Last month, President Donald Trump highlighted a fact of American life that has proven to be a foreshadowing of frightening things now come to pass.
“In America we celebrate faith. We cherish religion,” he said during his State of the Union in February. “We lift our voices in prayer and we raise our sights to the glory of God.”
Indeed, now more than in a very long time, we as Americans need to turn to that prayer to humbly ask God to fix this mess we are in. President Trump declared on Friday a National Day of Prayer for Sunday, March 15, shortly after he declared a state of emergency amid the coronavirus pandemic.
Some think the coronavirus warrants legitimate concern and are supportive of the sweeping measures being taken at this time to contain the spread. Some others think it is a wholly panic-driven act of mania, rash and unnecessary.
Either way, it hurts. It hurts our nation and our world. Schools were shut down in Louisiana on Friday, and while I listened to the students at the school at which I work celebrate this month-long hiatus from the burden of books and studies, I as a teacher couldn’t have been more disappointed. Work is good for the soul.
Plus, this early “vacation” as so many are seeing it as is going to negatively impact so many people. It is a time that so many of us are near-sighted and only celebrate what good this can mean for ourselves.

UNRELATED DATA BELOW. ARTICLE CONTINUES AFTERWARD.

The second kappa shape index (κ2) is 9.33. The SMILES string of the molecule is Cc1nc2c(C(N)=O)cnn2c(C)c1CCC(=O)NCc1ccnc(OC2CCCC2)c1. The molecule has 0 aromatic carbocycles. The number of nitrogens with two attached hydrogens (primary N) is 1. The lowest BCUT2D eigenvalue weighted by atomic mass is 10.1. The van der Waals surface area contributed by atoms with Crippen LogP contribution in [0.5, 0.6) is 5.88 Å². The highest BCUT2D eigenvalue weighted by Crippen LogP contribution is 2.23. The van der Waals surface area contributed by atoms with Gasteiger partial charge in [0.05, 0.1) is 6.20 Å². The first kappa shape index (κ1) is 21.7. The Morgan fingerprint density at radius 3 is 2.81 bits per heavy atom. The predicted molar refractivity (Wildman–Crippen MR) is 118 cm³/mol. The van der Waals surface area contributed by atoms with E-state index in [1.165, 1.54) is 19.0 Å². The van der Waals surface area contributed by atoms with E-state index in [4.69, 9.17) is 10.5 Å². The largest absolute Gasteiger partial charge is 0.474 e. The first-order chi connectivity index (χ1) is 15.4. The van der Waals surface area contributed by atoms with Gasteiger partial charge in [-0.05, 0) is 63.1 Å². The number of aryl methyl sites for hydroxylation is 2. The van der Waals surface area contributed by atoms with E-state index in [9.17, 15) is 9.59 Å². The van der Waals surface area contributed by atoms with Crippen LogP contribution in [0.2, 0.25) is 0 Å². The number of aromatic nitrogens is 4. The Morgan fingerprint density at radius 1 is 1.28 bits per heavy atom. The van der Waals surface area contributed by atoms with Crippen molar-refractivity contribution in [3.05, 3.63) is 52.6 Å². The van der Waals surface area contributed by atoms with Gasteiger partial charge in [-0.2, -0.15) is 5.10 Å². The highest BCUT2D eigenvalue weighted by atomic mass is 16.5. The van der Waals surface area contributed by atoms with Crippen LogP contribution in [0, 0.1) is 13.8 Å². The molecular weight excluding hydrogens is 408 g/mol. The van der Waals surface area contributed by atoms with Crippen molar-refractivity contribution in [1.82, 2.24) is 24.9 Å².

But what about the parent that is an hourly wage earner, the one having to run through the cell phone looking for a babysitter? Some will have to stay home without pay. Some will have to work from home. This will in turn reduce initiative and productivity, thus hurting whatever company they work for.
Some may not be able to work at all, even from home, perhaps having to go without pay.
Not to mention, of course, the people getting sick.
The trickle-down effect of all of this doesn’t end anywhere in sight. It is far-reaching, well beyond anything anyone can unravel. It will have far-reaching effects that go well beyond our own tiny worlds.
President Trump is largely in a no-win situation here. Do nothing and the virus spreads, and he is called insensitive and foolish. Do what he is doing, taking measures to contain the problem, and he will be called, well, insensitive and foolish.
Such is life for this President of the United States. Always has been.
He tweeted this on Friday:
“We are a Country that, throughout our history, has looked to God for protection and strength in times like these….,” Trump tweeted. “No matter where you may be, I encourage you to turn towards prayer in an act of faith. Together, we will easily PREVAIL!”
It is my great honor to declare Sunday, March 15th as a National Day of Prayer. We are a Country that, throughout our history, has looked to God for protection and strength in times like these….
— Donald J. Trump (@realDonaldTrump) March 13, 2020
Of course if you look at the comments below his tweet, you’ll see the hate and vitriol out in full force, people condemning a man who at every turn in his Presidency has worked to protect and honor all American people.
It is sad, indeed. The man asks people to pray and those who despise him are willing and waiting to do what they do best.
So, while we pray for coronavirus victims and for our nation tomorrow, I for one will be praying for our President as well. The hate such an admittedly flawed man gets is simply staggering and sick, especially from people hiding behind their Christian faith to do it.